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Epix Finally Signs DISH Distribution Deal

Monday, 19 Apr 2010 | 9:36 AM ET

Premium cable channel Epix has finally signed its first national distribution deal—to Dish Network's 14 million satellite TV customers. When Viacom's Paramount Pictures , Lionsgate and MGM launched their own cable channel, Hollywood wondered how it would compete with Showtime and HBO and whether it could gain traction.

With so much content available free online and on demand, will another premium cable channel lure subscribers? Now Epix has its first national deal, and will reach over 30 million homes by this May. The question now: will subscribers pay more for another movie channel?

EPIX
EPIX

Epix's origins go back to the split of CBS and Viacom. Without the corporate alliance Viacom's Paramount couldn't come to a new distribution agreement with CBS' Showtime. So Paramount got Lionsgate and MGM on board to launch a rival with their own content. The channel went live on Verizon's FIOS in October, and since then Epix has been in talks with all the major distriutors. It's gotten Cox, Charter, Mediacom and NCTC on board.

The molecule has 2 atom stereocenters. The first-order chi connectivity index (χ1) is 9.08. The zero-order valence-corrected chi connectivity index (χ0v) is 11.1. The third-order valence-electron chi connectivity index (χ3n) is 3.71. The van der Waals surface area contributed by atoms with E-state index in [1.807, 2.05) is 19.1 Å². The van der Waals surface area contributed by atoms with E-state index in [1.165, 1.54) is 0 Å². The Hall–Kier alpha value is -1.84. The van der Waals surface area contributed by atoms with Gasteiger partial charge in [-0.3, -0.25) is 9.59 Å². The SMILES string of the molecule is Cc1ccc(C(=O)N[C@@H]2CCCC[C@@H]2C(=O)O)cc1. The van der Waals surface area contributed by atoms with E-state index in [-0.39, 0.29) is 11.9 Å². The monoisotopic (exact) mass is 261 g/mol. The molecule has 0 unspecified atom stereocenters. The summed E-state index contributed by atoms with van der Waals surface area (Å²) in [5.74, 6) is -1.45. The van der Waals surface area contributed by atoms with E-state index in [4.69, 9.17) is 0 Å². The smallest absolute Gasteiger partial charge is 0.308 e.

In its months without traditional mass distribution Epix developed a new on-demand online model. Subscribers to Epix through their cable provider could also access a wide range of HD movie content online, on www.EpixHD.com.

This is a strategy that Time Warner Cable, Comcast , and a number of the content providers have been experimenting with and slowly rolling out. Epix is an interesting test case-- as it enters new markets, will the instant availability of all that content online lure new subscribers?

Some other notable factors as Epix enters its next phase: two of its parent companies/content providers are in major flux. This announcement comes as Lionsgate fends off a takeover offer from Carl Icahn. And MGM has been negotiating with creditors to delay a bankruptcy that seems inevitable.

We'll see if any of these factors affect the channel's content deals moving forward.

Questions? Comments? MediaMoney@cnbc.com

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  • Working from Los Angeles, Boorstin is CNBC's media and entertainment reporter and editor of CNBC.com's Media Money section.